GA lawmakers send ‘campus carry’ bill to governor

GA lawmakers send ‘campus carry’ bill to governor

State lawmakers passed a bill March 30 allowing licensed gun owners to carry concealed weapons at public universities.

The “campus carry” bill now finds its way to the desk of Gov. Nathan Deal, who vetoed similar legislation in 2016.

Passing the state House on the final day of Georgia’s legislative session, House Bill 280 would allow individuals over the age of 21 with a concealed weapons permit to carry a gun on public college and university campuses. Repeating the same exclusions as last year’s version, the bill prohibits guns at athletic events, in student housing, and in fraternity or sorority houses.

To appease some of the governor’s concerns cited in 2016, however, legislators added that guns would not be allowed in on-campus daycare or preschool facilities. They would also be prohibited in any place used by high school students for dual-enrollment or other learning programs.

According to The Atlanta Journal-Constitution, the bill would also include exemptions for offices or rooms used for disciplinary hearings and professor or instructor offices, more exemptions that Deal requested for last year.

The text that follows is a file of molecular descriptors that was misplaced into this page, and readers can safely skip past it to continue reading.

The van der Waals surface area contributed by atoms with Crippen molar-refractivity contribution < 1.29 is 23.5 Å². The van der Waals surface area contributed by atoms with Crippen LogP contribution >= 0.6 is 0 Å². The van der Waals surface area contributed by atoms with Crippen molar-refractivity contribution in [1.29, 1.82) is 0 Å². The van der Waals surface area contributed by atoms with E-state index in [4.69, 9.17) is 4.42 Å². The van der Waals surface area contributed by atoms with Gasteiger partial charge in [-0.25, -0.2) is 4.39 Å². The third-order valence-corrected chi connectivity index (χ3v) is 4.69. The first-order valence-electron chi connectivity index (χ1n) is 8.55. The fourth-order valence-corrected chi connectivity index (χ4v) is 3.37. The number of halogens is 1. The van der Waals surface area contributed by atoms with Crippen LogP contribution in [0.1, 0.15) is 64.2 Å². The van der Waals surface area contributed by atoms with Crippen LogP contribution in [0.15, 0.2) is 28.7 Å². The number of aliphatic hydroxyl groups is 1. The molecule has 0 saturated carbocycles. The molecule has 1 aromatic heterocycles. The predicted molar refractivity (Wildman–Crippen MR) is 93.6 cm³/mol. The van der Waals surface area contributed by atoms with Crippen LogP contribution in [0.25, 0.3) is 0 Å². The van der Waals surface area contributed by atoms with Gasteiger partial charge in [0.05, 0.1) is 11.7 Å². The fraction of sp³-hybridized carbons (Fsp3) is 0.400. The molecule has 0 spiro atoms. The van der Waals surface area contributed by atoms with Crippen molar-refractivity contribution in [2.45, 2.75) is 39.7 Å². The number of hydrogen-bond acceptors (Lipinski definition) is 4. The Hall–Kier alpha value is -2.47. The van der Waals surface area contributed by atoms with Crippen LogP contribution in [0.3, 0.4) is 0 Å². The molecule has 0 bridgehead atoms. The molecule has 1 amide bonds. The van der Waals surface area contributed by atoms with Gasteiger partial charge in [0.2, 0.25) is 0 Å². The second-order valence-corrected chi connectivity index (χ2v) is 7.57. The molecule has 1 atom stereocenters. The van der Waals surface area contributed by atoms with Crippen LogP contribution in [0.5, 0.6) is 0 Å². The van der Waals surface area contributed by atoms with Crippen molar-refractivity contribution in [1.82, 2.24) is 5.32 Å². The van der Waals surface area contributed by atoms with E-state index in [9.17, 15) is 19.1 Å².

Much like the previous legislation, HB 280 has been met with public scrutiny. The AJC reported that opponents to the bill have increased their campaign by releasing a letter laying out arguments in support of Deal’s veto in 2016.

“Senators involved in the last-minute negotiations say that they are ‘confident’ that the bill will get signed into law if it gets voted out of the general assembly,” Fox 5 Atlanta reported.

The governor has 40 days from the end of the session — beginning Friday, March 31 — to either sign or veto the campus carry bill. If Deal does nothing, the bill automatically becomes law without his signature.

The Sentinel will continue to post updates as they become available.

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  • Cole Daniel

    As a KSU honors scholar graduate, I fully support HB 280. I encourage all good KSU students, and alumni, to contact Gov. Deal, to ask him to sign the bill into law.